Calvin and Hobbes on Procrastination by Bill Waterson (1992)
I am a chronic procrastinator. While this problem is as common as a common cold, I treat it more like an allergy. Though it might be caused by external stimuli, it’s not viral as in the external environment trying to compromise my immune system. Rather, it’s the irrationality of my immune system reacting to non-toxic substances such as, say, the blooming fear-of-failing pollen.
In an earlier post, Shereen talked about working your way through a mistake after the milk has been spilled. I, on this post, attempt to encourage you to take that milk jug and start pouring. Don’t think of the spill that may or may not happen.
Just pour it!
As a writer, I get procrastination hives (manifested in six-hour Netflix itch and spastic video game attacks) often enough to develop a longing for a procrastination antihistamine. In Megan McArdle’s article “Why Writers are the Worst Procrastinators,” she indicates that putting off writing is a very common allergic hazard of the craft, but procrastination is not exclusive to writers. It’s so commonplace, you’d be the weird one of you didn’t do it.
Its predominance doesn’t make it right, and it doesn’t make it less of a problem. Here are my thoughts on dealing with procrastination. Maybe you can share yours after.
- Acknowledge that you are procrastinating, and that it is a problem
They say the first step is admitting you have a problem, but with popular culture celebrating procrastination, it’s actually quite hard to take seriously.
Retrieved from someecards.com
However, if by the time your work is nearing due you find yourself parched for that milk you were too afraid to spill, and you find yourself wishing you were the type of person,who is never afraid of spilling milk, then procrastination is a problem.
It is a problem if it has turned your hobbies into escapism, when you know, deep down, you have compromised yourself.
It’s a problem, and you know it.
Now is the time to take charge.
- Shitty First Drafts and Short Assignments
I treat Anne Lammott’s Bird by Bird as my procrastination repentance bible. I like reading it when I need to be talked down off the ledge of procrastination. Lammott reminds me of shitty first drafts, and that if I do something now, I will have time to re-do it if necessary. It’s not about not spilling the milk, but having that leeway of pouring yourself another glass if you do spill. And because procrastination is an allergy, not a temporary viral infection, I need constant reminding doses of this fact when my procrastination hives act up. It’s normal. Don’t spend too much energy beating yourself up for procrastinating. Remember, there is no cure, just management.
“Short Assignments” is basically a tip about time management and perspective. It’s about taking it “bird by bird” and not being overwhelmed by the whole bird kingdom. If the blank page is your Mt. Everest, maybe try using subheads to fill the void like land markers. As they always say, it’s not about the destination; it’s about the journey. And sometimes knowing there are picnic stops is what keeps you going.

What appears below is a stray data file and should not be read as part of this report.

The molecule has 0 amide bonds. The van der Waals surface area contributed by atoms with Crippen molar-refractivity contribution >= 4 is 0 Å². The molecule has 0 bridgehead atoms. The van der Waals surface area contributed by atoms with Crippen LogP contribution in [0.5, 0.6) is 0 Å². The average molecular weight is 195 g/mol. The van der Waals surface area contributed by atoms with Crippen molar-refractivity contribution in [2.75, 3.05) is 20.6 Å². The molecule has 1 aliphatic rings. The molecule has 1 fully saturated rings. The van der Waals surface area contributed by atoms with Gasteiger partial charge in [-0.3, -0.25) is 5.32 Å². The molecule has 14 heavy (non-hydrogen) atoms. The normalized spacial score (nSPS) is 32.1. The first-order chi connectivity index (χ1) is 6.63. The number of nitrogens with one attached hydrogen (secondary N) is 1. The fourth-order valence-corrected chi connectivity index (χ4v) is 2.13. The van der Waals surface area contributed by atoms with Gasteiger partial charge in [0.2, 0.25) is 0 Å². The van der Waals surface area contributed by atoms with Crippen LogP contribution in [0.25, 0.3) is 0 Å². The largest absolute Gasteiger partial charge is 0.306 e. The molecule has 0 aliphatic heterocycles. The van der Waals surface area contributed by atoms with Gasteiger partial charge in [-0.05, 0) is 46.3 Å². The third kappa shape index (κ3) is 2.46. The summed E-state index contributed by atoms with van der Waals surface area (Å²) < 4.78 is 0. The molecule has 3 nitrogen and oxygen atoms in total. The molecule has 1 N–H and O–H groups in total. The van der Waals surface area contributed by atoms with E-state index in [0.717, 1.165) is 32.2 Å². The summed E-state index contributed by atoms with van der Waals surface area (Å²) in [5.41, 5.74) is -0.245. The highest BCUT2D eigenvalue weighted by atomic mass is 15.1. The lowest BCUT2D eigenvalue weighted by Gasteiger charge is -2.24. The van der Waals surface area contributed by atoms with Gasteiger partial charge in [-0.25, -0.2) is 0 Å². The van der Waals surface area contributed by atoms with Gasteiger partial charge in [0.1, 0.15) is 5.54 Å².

- You are not Proust or Wilde or Orwell
Let’s talk about the Myth of the Genius, about how society has created this idol of success where we mere mortals of mediocre achievements spend our time writhing in envy. Originally, according to Roman religion, the genius is a divine phenomenon. As the all-knowing Wikipedia puts it, the genius is the individual instance of a general divine nature that is present in every individual person, place, or thing. Therefore, when society demands genius, it demands godhood, and well, who doesn’t want to be God, right?
But this desire to be the next Wilde or Proust or Orwell or the next “genius” is unhealthy. The obvious result of this desire is crippling yourself via procrastination, but it’s also notable that this can lead to suffering from the Impostor Syndrome: thinking all your achievements don’t count for anything–that you are merely posing as “the genius”.
Treat this desire for genius and the impostor syndrome like an allergic reaction as well. When these ideas plague you, when you think you can’t be good enough, remember to ask who defines “good enough.” Most of the time, your best will be good enough. You don’t need to be the next Orwell, like he didn’t need to be the next Shakespeare.
I think this is the most underrated tip there is. Who needs to be encouraged to celebrate? Anal-retentive procrastinators, that’s who. So if you are one of us, and you just finished a task where you have powered through procrastination allergic symptoms, good for you.
Let your spirits lift, and maybe tackle another thing on your to-do list. If your eyes feel a bit scratchy for Netflix, remember, procrastination does not have a cure, but it can be managed.
Photograph: Justin Sullivan/Getty Images